Microplastics Flowing into Lake Winnipeg: Densities, Sources, Flux, and Fish Exposures


  • Sarah Warrack University of Manitoba
  • Jonathan K. Challis University of Manitoba
  • Mark L. Hanson University of Manitoba
  • Michael D. Rennie Lakehead University




Microplastics (plastic particles < 5.0 mm in diameter) have been detected in freshwater ecosystems worldwide. Recently, surface concentrations of microplastics in Lake Winnipeg, Manitoba were shown to be comparable to those observed in Lake Erie, Ontario, despite large differences between the lakes in terms of population density and industrial activity. To better understand potential sources of microplastics into Lake Winnipeg, two inflowing tributaries (the Red and Assiniboine rivers) and the lake outflow (the Nelson River) were sampled for microplastics. To determine the role of wastewater treatment plants in contributing to microplastic pollution, microplastic densities upstream and downstream of wastewater treatment plants in the city of Winnipeg were compared. Finally, to determine the bioavailability of microplastics to fishes, we evaluated the presence of microplastics in the gastrointestinal tracts of two fish species, common carp (Cyprinus carpio) and sauger (Sander canadensis) collected from the Red River. Microplastics in the Red and Assiniboine rivers were comparable to those from Great Lake tributaries, but were elevated four to six times relative to concentrations observed in the Nelson River, suggesting significant losses to settling in Lake Winnipeg. On average, densities of microplastics downstream of wastewater treatment plants were elevated, and a significant correlation was observed between standardized daily effluent discharge from Winnipeg and river flux of microplastics/m2/s. On average, sauger were found to contain one microplastic particle and carp were found to contain seven microplastics within their gastrointestinal tracts. The number of particles ingested did not appear to affect body condition of fish collected in this study.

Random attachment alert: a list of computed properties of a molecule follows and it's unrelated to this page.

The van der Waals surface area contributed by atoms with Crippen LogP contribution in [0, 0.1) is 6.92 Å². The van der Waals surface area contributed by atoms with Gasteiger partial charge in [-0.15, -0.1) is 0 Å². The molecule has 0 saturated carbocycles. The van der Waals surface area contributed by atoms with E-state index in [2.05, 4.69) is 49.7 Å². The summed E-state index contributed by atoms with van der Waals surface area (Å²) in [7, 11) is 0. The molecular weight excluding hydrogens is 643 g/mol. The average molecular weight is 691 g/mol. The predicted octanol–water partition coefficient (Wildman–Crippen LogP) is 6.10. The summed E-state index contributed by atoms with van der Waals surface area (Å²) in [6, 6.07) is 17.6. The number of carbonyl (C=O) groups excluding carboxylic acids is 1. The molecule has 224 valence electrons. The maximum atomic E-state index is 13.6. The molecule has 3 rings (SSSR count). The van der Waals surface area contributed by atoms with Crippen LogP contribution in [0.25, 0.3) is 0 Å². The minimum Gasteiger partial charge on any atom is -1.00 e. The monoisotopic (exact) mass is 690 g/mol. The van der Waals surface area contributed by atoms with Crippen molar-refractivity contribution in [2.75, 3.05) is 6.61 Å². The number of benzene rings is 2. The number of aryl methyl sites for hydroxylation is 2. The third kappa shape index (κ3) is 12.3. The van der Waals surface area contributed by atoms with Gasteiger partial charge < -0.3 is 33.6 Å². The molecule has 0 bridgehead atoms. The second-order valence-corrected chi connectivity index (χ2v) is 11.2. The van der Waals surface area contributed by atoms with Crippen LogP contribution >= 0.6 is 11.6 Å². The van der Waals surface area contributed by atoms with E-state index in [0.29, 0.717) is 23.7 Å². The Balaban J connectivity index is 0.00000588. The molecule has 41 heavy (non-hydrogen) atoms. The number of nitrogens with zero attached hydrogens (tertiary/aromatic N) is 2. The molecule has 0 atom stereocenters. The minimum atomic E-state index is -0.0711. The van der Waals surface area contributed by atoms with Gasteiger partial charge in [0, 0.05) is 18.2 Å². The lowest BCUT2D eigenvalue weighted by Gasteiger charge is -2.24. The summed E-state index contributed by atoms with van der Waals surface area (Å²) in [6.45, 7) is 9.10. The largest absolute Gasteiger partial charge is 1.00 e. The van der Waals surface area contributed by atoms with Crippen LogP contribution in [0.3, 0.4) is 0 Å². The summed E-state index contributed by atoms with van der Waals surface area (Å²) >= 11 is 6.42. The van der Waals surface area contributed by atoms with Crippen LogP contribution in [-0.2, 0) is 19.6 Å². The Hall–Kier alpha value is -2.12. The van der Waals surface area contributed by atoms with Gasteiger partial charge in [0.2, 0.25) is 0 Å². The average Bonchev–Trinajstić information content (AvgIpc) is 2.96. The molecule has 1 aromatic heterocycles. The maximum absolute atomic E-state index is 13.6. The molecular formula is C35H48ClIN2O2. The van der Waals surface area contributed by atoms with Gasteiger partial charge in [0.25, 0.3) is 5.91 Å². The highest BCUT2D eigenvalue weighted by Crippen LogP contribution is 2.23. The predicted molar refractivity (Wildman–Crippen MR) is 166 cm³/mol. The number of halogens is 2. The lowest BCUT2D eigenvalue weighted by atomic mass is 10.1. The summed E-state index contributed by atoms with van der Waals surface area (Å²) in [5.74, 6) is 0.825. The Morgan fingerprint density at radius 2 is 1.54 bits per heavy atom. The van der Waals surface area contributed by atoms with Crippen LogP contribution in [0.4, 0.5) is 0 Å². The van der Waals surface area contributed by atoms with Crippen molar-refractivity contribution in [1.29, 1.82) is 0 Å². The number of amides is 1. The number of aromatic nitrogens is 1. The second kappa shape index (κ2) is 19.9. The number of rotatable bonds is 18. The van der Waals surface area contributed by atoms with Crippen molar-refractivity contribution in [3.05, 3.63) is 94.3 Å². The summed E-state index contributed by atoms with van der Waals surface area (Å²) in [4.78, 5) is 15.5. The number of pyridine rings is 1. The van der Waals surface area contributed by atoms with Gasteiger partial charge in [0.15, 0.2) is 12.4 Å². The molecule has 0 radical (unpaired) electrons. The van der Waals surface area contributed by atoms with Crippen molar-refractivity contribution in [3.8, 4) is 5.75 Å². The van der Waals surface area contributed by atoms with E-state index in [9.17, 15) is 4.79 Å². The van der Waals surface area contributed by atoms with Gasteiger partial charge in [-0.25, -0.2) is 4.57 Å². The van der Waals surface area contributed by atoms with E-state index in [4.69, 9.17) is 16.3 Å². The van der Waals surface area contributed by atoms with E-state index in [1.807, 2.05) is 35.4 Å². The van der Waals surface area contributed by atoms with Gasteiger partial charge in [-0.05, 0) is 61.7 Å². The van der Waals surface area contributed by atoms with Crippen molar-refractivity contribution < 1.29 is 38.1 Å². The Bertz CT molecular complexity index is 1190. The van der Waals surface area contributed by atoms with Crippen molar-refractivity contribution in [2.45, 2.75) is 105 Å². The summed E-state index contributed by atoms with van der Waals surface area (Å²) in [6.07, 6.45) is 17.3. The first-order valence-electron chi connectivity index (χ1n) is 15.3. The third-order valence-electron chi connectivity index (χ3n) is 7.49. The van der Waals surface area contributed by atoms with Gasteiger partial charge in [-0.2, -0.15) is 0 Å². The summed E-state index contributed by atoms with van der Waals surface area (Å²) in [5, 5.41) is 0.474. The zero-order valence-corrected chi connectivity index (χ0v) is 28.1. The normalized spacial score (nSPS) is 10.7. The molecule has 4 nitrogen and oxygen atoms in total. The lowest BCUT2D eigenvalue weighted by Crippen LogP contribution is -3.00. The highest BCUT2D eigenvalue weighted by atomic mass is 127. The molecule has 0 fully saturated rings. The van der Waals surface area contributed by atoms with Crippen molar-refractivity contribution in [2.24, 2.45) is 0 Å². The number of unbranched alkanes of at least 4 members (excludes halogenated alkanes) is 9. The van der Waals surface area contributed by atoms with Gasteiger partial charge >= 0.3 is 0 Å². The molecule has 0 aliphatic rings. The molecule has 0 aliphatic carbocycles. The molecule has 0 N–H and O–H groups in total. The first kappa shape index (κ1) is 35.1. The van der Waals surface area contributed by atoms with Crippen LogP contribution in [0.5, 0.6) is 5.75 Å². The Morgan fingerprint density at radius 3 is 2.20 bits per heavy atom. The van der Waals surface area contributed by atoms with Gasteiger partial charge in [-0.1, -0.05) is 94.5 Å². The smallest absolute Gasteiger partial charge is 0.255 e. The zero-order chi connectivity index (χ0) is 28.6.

Author Biographies

Sarah Warrack, University of Manitoba

Department of Environment and Geography

Jonathan K. Challis, University of Manitoba

Department of Chemistry

Mark L. Hanson, University of Manitoba

Department of Environment and Geography

Michael D. Rennie, Lakehead University

Department of Biology